Make us your home page
Instagram | Tampa Bay Times

PolitiFact: Is it easier to get into college than the military?

The statement

"Today, it is more difficult to enlist in the U.S. military than it is to enroll in college."

Wisconsin state Rep. Dale Kooyenga, R-Milwaukee, April 1 in a constituent newsletter

The ruling

Kooyenga seems to have a compelling talking point.

But, as defense manpower specialist Beth Asch told us, it's also "a mashup of a lot of ideas in one sentence."

Both the military and college are post-high school pursuits that require a high school diploma. But the similarities more or less end there.

The military is looking for soldiers; colleges are looking for students.

The minimum requirements to get into the military are pretty standard, even if they vary somewhat by branch. But the entrance requirements to get into Harvard are much different from those for getting into a community college.

The military will pay you; but most students need to pay for college.

So, in terms of Kooyenga's claim: More difficult for whom?

It's more difficult for an overweight person with good grades to get into the military; but it's more difficult for a fit person with bad grades to get into college.

All that being said, Kooyenga does have some numbers on his side.

Asch, an economist with the Rand Corp. think tank, said statistics Kooyenga cited to us to back his claim are generally on target.

Military: Defense Department estimates dating back to at least 2009 say roughly 75 percent of Americans ages 17 to 24 would not qualify to enlist in the military.

One reason is being overweight. Indeed, when first lady Michelle Obama said in 2011 that more than one-quarter of America's young adults are too fat to serve in the U.S. military, PolitiFact Georgia rated her claim True.

Other common reasons for being barred from the military, besides lacking a high school diploma: Conviction of a felony or serious misdemeanor; prior drug or alcohol abuse; and current prescription-drug use for attention-deficit hyperactivity disorder.

College: Federal statistics, including one Kooyenga cited, show that roughly 66 percent of people who graduate from high school go onto college. (For 2015 high school graduates, 69 percent had enrolled in colleges or universities by October 2015, according to a federal report.)

But, the two sets of figures reinforce the point that, while Kooyenga's claim was broad, it really comes down to individual characteristics as to whether it's more difficult for a person to get into the military versus college.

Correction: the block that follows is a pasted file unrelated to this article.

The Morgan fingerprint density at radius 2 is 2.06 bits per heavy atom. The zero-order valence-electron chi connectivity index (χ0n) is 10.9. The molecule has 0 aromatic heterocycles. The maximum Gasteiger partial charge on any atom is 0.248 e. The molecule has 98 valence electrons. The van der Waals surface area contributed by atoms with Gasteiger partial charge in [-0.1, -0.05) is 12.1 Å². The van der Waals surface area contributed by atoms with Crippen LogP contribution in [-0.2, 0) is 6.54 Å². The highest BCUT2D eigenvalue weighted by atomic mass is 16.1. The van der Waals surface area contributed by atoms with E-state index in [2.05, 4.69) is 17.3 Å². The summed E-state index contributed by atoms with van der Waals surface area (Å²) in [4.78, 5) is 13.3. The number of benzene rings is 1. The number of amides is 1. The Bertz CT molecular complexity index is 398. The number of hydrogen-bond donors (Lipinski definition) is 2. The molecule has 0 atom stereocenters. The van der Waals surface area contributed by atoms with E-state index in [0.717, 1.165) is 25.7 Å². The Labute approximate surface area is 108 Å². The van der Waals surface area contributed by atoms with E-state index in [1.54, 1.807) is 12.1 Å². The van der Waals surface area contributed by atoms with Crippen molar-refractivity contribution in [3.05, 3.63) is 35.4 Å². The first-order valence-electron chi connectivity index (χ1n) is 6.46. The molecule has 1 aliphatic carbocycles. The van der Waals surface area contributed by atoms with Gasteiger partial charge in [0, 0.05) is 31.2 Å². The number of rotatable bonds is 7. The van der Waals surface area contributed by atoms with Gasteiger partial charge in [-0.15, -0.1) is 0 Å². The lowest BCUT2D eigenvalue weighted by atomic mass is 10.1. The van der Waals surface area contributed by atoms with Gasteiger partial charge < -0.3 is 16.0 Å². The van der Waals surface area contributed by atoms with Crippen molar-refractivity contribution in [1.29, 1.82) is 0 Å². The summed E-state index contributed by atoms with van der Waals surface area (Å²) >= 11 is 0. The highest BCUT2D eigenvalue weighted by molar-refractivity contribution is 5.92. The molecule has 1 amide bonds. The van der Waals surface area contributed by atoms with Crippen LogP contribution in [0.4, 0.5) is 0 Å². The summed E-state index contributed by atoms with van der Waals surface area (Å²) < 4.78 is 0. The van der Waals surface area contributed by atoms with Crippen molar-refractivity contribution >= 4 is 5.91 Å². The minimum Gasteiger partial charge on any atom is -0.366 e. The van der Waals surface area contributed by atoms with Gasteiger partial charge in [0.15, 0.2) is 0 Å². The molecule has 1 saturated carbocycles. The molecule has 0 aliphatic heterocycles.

There isn't definitive evidence to prove the claim, given that it mixes apples and oranges: The military and college are entirely different pursuits with different sets of minimum standards for getting in, and among colleges, the entrance requirements vary widely.

At the same time, there are credible estimates saying that roughly 75 percent of young adults in America wouldn't be eligible to enlist if they tried, while roughly two out of three high school graduates go on to a two- or four-year college.

For a statement that is partially accurate, our rating is Half True.

Edited for print. Read the full version at

PolitiFact: Is it easier to get into college than the military? 06/03/16 [Last modified: Friday, June 3, 2016 6:06pm]
Photo reprints | Article reprints

© 2017 Tampa Bay Times


Join the discussion: Click to view comments, add yours

  1. Pinellas construction licensing board needs to be fixed. But how?

    Local Government

    LARGO –– Everyone agrees that the Pinellas County Construction Licensing Board needs to be reformed. But no one agrees on how to do it.

    Rodney Fischer, former executive director of the Pinellas County Construction Licensing Board Rodney, at a February meeting. His management of the agency was criticized by an inspector general's report. [SCOTT KEELER   |   Times]

  2. New owners take over downtown St. Petersburg's Hofbräuhaus


    ST. PETERSBURG — The downtown German beer-hall Hofbräuhaus St. Petersburg has been bought by a partnership led by former Checkers Drive-In Restaurants president Keith Sirois.

    The Hofbrauhaus, St. Petersburg, located in the former historic Tramor Cafeteria, St. Petersburg, is under new ownership.

  3. Boho Hunter will target fashions in Hyde Park


    Boho Hunter, a boutique based in Miami's Wynwood District, will expand into Tampa with its very first franchise.

    Palma Canaria bags will be among the featured items at Boho Hunter when it opens in October. Photo courtesy of Boho Hunter.
  4. Gallery now bringing useful art to Hyde Park customers


    HYDE PARK — In 1998, Mike and Sue Shapiro opened a gallery in St. Petersburg along Central Ave., with a majority of the space dedicated to Sue's clay studio.

     As Sue Shapiro continued to work on her pottery in St. Petersburg, her retail space grew and her studio shrunk. Now Shapiro's is bringing wares like these to Hyde Park Village. Photo courtesy of Shapiro's.
  5. Appointments at Raymond James Bank and Saint Leo University highlight this week's Tampa Bay business Movers & Shakers



    Raymond James Bank has hired Grace Jackson to serve as executive vice president and chief operating officer. Jackson will oversee all of Raymond James Bank's operational business elements, risk management and strategic planning functions. Kackson joins Raymond James Bank after senior …

    Raymond James Bank has hired Grace Jackson to serve as executive vice president and chief operating officer. [Company handout]